Ogolla: “Section 36A of the criminal Procedure Code allows the prosecution to request the court to hold a suspect pending investigations. But this provision should not be abused, especially where no offence is disclosed.”

Public Pressure on Police Key?

It seems that the police and prosecution reacted to pressure from public and political leaders without evaluating statements and the available evidence to form a threshold for an offence. They had not even done the minimum which is to record statement from Cabinet Secretaries.

President Uhuru Kenyatta had ordered that “strict action be taken against the students so that they can know that they were not above the law”.

Why not a Civil Case?

Ogolla added: “If the Cabinet Secretaries Dr. Amina Mohamed and Dr. Fred Matiangi are convinced that the boys mentioned actually defamed them then it will be considered libel and they can sue in a civil court.”

Libelling a Sports among Politicians

It can also be argued that the Ambira Boys students’ behaviour reflects the Kenyan society where politicians and other public figures have been insulting each other in public but none has been arrested for that.

There are numerous examples of Kenyan leaders insulting each other:

  1. President Uhuru Kenyatta forgives Kissii County MCA Samuel Aboko who described him as a bhang smoker at a public rally three years ago. https://nairobinews.nation.co.ke/news/uhuru-forgives-kisii-mca-called-bhang-smoker/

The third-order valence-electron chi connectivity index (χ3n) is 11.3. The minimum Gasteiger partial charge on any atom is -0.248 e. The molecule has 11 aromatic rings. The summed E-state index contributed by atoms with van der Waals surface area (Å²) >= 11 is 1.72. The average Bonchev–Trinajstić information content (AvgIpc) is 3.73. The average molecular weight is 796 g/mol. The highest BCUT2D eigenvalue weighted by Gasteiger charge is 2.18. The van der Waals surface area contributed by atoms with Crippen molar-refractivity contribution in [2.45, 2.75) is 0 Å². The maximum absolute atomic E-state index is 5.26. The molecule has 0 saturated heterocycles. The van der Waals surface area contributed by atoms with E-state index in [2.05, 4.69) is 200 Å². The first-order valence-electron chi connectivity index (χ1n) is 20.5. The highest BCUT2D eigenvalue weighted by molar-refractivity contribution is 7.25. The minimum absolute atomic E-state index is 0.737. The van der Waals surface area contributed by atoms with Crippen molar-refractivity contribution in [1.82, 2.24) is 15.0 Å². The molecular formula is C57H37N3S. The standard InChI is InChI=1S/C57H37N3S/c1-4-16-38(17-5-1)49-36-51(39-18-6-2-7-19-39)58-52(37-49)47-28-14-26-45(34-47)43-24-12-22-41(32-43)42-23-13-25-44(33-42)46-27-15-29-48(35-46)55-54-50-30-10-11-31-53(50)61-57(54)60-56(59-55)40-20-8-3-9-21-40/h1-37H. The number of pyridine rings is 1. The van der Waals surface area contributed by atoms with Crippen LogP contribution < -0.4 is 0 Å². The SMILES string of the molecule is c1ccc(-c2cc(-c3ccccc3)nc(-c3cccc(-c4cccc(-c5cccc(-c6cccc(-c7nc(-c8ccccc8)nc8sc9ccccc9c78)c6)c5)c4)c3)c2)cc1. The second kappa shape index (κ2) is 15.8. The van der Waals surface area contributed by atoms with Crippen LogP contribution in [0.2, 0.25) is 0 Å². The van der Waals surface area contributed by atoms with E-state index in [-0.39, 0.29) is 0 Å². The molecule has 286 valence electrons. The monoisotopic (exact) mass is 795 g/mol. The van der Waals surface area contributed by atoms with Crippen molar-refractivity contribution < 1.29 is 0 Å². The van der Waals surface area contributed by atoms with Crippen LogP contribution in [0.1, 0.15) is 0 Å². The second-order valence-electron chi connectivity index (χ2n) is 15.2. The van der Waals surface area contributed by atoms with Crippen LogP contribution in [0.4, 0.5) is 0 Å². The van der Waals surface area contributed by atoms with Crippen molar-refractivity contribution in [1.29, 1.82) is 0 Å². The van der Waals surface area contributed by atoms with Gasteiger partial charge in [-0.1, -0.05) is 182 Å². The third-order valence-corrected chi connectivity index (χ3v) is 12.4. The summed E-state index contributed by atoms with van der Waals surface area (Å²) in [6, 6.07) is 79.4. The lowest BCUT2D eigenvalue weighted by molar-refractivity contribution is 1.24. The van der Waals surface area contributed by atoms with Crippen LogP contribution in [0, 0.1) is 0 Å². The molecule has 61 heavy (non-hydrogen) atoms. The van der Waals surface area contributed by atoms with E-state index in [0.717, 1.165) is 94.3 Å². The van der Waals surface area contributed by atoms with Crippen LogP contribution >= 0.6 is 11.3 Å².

2. Deputy president William Ruto calls former Prime Minister a witch https://hivisasa.com/posts/ruto-calls-raila-a-witch
  3. Mbita MP, Millie Odhiambo calls President Uhuru Kenyatta a thief https://nairobinews.nation.co.ke/news/millie-odhiambo-regrets-insulting-president/
  4. Stop following me like I’m your wife, Uhuru tells Joho at Mtongwe ferry launch https://www.the-star.co.ke/news/2017/03/13/audio-stop-following-me-like-im-your-wife-uhuru-tells-joho-at-mtongwe_c1523952
  5. Gatundu South Mp, Moses Kuria while opposing the two third gender rule used vulgar language. http://afrikan-daily.com/moses-kuriavagina-not-a-disabilitytwo-thirds-gender-rule-to-fall/
  6. Nairobi Governor Mike Sonko calls Embakasi East Mp Babu Owino ‘homosexual, doghttps://www.the-star.co.ke/news/2017/09/28/video-kot-angered-after-sonko-calls-babu-owino-homosexual-dog_c1643451
The List is endless

These cases have never been taken to court yet they are leaders who are guided by Chapter 6 of the constitution and should therefore take greater care about what they say than school boys.

State Officers should behave

The Constitution of Kenya, 2010 provides under Chapter 6, for leadership and integrity of all public officers. The chapter is predicated upon the assumption that state officers are the nerve centre of the Republic and carry the highest level of responsibility in the management of state affairs and, therefore, their conduct should be beyond reproach. This means that under the Constitution Kenyans decreed that those whose conduct does not bring honour, public confidence and integrity have no place in the management of public affairs.

This applies to State Officers. But the Ambira Eight have no position in the management of public affairs.

By Carolyne Oyugi with Steve Ogolla